NASA IRTF Spring 2019 News

Last updated 28 February 2019

2019B Call for Proposals

Proposal Deadline for Semester 2019B (August 1, 2019 to January 31, 2020) is Monday, April 1, 2019, 5PM Hawaii Standard time.

Please review the information and use our ONLINE application form

Available instruments are listed here. Remote observing is offered from any location with broadband Internet access for any project that utilizes IRTF facility instruments. Click here for more information.

IRTF Future Directions Workshop Update
We held a very successful workshop on the future of IRTF at the Biosphere 2 facility near Tucson on Feb 12-14, 2018. Input from the workshop is being used to explore possible future directions, to prepare white papers for input into the upcoming planetary and astrophysics decadal reviews, and to inform plans through and beyond the lease that ends in 2033 for operations of all the Maunakea telescopes. Workshop presentations are viewable here. The white papers resulting from the workshop will also be here within the next few weeks.

IRTF Data Reduction Update
We have developed a version of Xtellcor (named Xtellcor_model) that uses atmospheric models instead of standard stars to remove telluric absorption lines in iSHELL spectra. A beta version of the software, sample data, and a manual can be downloaded from the IRTF data reduction pages. Optimization of the atmospheric column densities to the observed spectra is typically required, and thus the method works best if at least a few telluric lines are separated from stellar features. We are currently improving the automated fitting algorithm. Xtellcor_model also includes a new method to correct the iSHELL echelle order curvature using flat fields. This typically leaves more instrumental artifacts than when using standards stars, and observers should keep planning to take standard star spectra until they have verified that Xtellcor_model satisfies the calibration needs for their science programs.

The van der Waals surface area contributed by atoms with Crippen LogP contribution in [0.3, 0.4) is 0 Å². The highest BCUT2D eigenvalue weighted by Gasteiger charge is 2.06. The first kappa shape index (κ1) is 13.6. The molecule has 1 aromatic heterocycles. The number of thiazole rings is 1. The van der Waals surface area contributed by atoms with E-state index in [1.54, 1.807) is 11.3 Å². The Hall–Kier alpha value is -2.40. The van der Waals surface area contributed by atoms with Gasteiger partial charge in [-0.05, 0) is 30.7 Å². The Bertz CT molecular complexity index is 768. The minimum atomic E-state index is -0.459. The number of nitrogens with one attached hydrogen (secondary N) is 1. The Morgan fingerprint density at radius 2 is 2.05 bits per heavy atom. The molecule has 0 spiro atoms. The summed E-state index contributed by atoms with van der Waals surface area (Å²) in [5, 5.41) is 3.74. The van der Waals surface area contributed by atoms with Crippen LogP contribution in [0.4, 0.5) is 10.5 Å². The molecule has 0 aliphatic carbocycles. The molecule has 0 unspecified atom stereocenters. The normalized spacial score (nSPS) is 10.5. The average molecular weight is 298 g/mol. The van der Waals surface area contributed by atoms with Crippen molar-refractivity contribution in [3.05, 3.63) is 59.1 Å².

In Spring 2019 we plan to introduce automated quick-look extractions (no telluric division or flat fielding) of newly obtained SpeX spectra that can be inspected in the Data Viewer (DV) on the VNC desktop while the observer is taking data. This real-time assessment of data quality and achieved signal-to-noise values will help observers better plan their observing time.

Please visit the IRTF data reduction pages for downloading the Spextool software for both SpeX and iSHELL, as well as sample data and other useful resources, and do not hesitate to contact us (Adwin Boogert) for requests and questions about the reduction of IRTF data.

Telescope Allocation Committee